ProjectM is an open source application that provides beautiful visual effects to accompany your favorite music player. A port of the popular MilkDrop music visualizer plugin for Winamp, ProjectM installs easily in Linux and can integrate with certain music applications. It is also available for BSD, MacOS and Windows.
The best way to get an up-to-date installation of ProjectM is to build it from source. (If you’re not super technical, don’t worry; it’s easier than it sounds.) Just navigate to the ProjectM page on Github, Click the “Clone or Download” button, and save the file in your Downloads folder.
Now, open a terminal and type:
Next, create a new directory for the ProjectM files and copy the ProjectM file into it:
mkdir ProjectM cp projectm-master.zip ProjectM cd ProjectM unzip projectm-master.zip cd projectm-master ls
Next, read all the text files included with the projectm-master download. For example, type:
to view the BUILDING.md file. This file describes the proper procedure to build ProjectM from source.
Next, install all the dependencies for ProjectM. For Linux, the dependencies are:
autoconf libtool libsdl2-dev libglm-dev qt5-default qtdeclarative5-dev libqt5opengl5-dev libjack-dev libpulse-dev libsdl-dev
You will also need to ensure that OpenGL is enabled on your system.
To begin the installation of ProjectM, make sure you are in the ProjectM directory, then type:
./configure make sudo make install
If you’re new to compiling, note that there is a bit of a delay between each step. You’ll have to be patient.
ProjectM is also available from the repositories of certain Linux distributions.
The simplest way to run ProjectM visualizations is to run projectm-pulseaudio. However, ProjectM integrates into a number of music players. Clementine music player comes with ProjectM pre-installed, so you won’t need to make any changes there. Manual integration of ProjectM into most music players is a huge headache, and probably isn’t worth the time and trouble involved. ProjectM will automatically sync with pretty much any audio that plays on the computer. So it doesn’t matter whether you’re playing music with Rhythmbox, Amarok, Audacious, or from the command line. You can even play music videos on YouTube in your web browser, and ProjectM will still respond right on cue.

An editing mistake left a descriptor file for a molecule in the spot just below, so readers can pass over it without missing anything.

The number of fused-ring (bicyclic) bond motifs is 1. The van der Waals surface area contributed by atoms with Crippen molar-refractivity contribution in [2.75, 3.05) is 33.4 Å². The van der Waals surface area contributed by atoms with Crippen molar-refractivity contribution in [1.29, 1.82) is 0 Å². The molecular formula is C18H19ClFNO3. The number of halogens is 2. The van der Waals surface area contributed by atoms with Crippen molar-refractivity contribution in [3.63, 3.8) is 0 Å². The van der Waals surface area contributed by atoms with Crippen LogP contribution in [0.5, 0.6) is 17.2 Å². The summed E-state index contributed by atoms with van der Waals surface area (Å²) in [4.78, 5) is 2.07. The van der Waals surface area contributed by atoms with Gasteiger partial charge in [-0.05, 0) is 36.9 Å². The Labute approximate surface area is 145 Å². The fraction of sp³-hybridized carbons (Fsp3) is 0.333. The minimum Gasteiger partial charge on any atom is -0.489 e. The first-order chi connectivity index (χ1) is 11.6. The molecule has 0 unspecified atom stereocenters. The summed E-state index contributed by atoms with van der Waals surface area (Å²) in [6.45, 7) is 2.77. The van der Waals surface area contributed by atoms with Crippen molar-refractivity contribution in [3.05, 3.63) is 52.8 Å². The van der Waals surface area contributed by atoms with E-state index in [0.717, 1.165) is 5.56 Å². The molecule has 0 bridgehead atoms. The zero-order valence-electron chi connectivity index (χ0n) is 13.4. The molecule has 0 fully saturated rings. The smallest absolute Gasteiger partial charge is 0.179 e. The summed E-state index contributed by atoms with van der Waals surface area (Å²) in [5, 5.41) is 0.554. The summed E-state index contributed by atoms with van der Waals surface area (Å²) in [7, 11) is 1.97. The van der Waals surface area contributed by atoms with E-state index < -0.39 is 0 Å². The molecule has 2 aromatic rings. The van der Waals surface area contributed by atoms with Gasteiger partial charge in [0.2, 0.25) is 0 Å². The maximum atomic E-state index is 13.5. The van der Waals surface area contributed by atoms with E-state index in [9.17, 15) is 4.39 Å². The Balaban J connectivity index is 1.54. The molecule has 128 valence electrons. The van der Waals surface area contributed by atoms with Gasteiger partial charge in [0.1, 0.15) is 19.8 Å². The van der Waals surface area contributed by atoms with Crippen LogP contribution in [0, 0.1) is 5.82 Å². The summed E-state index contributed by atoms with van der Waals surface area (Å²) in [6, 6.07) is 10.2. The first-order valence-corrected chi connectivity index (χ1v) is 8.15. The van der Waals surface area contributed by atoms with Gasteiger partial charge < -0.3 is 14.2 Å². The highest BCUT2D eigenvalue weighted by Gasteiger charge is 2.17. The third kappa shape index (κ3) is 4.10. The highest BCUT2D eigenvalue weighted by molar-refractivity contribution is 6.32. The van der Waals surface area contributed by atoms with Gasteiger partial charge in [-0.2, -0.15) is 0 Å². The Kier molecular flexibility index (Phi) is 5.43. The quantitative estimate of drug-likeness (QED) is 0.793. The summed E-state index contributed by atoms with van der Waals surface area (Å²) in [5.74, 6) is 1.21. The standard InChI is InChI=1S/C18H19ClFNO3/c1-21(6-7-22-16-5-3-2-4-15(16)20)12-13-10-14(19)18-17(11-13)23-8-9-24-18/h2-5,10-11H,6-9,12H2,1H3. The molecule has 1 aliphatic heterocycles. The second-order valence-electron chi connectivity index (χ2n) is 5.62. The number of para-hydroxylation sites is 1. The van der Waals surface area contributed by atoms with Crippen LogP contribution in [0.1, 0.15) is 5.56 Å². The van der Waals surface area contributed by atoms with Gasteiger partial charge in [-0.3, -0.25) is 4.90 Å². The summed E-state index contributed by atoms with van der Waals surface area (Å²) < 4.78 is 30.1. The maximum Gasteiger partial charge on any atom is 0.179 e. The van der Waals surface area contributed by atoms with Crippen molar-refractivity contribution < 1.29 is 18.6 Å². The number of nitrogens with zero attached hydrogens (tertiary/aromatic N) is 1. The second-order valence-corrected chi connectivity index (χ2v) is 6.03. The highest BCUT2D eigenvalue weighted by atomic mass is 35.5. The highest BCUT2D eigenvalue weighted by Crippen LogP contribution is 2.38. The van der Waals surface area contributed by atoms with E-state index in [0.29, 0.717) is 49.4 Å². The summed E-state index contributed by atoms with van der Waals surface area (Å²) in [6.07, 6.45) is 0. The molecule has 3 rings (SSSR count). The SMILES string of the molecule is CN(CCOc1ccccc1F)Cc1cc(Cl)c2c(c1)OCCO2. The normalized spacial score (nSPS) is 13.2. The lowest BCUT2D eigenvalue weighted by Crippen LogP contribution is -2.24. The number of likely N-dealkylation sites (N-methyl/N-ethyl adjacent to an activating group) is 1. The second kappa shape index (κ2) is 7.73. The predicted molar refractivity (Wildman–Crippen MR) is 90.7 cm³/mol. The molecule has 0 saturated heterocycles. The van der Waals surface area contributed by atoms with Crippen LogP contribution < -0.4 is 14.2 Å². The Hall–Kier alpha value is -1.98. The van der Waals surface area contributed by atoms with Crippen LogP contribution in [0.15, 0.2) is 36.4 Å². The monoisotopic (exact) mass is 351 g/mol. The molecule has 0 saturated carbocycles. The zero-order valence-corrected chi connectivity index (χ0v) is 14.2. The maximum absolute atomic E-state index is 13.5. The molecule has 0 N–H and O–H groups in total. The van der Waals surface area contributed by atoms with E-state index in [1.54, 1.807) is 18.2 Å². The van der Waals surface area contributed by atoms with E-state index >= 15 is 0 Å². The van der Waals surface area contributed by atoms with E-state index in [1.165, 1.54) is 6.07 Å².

ProjectM operates on presets which are located in /usr/local/share/projectM/presets. You can download and add preset files in *.prjm, *.milk, and *.so formats. You can rate presets, and by clicking the dice icon in the menu window, you can set ProjectM to randomly select presets based on your preferences.
To rate a preset, simply click the icon in the “Rating” column. The lowest rating is “Rather watch grass grow than watch this”, and the highest is “Crafted by a psychotic deity”.
Many more presets are available online on sites like the WinAmp forums.
For more configuration settings, click Settings > Configure ProjectM. In most cases it’s best to keep these settings at the default, but with a little trial and error, you can get your visualizations configured exactly the way you like.
It’s easy to control the ProjectM interface with keyboard shortcuts. The hotkey reference recommends pressing CTRL with each hotkey, but you can also control the interface by pressing each letter without CTRL.
CTRL-L locks / unlocks the active preset
CTRL-N moves to next preset in the playlist
CTRL-P moves to previous preset in the playlist
CTRL-R randomly selects a preset from the playlist
CTRL-M show / hide the menu display
CTRL-E opens the preset editor with the active preset
CTRL-F enables / disables full screen mode
CTRL-Y enables / disables shuffle mode
CTRL-S saves and applies changes to the active preset (only when editing)
CTRL-B shows / hides menu and status bar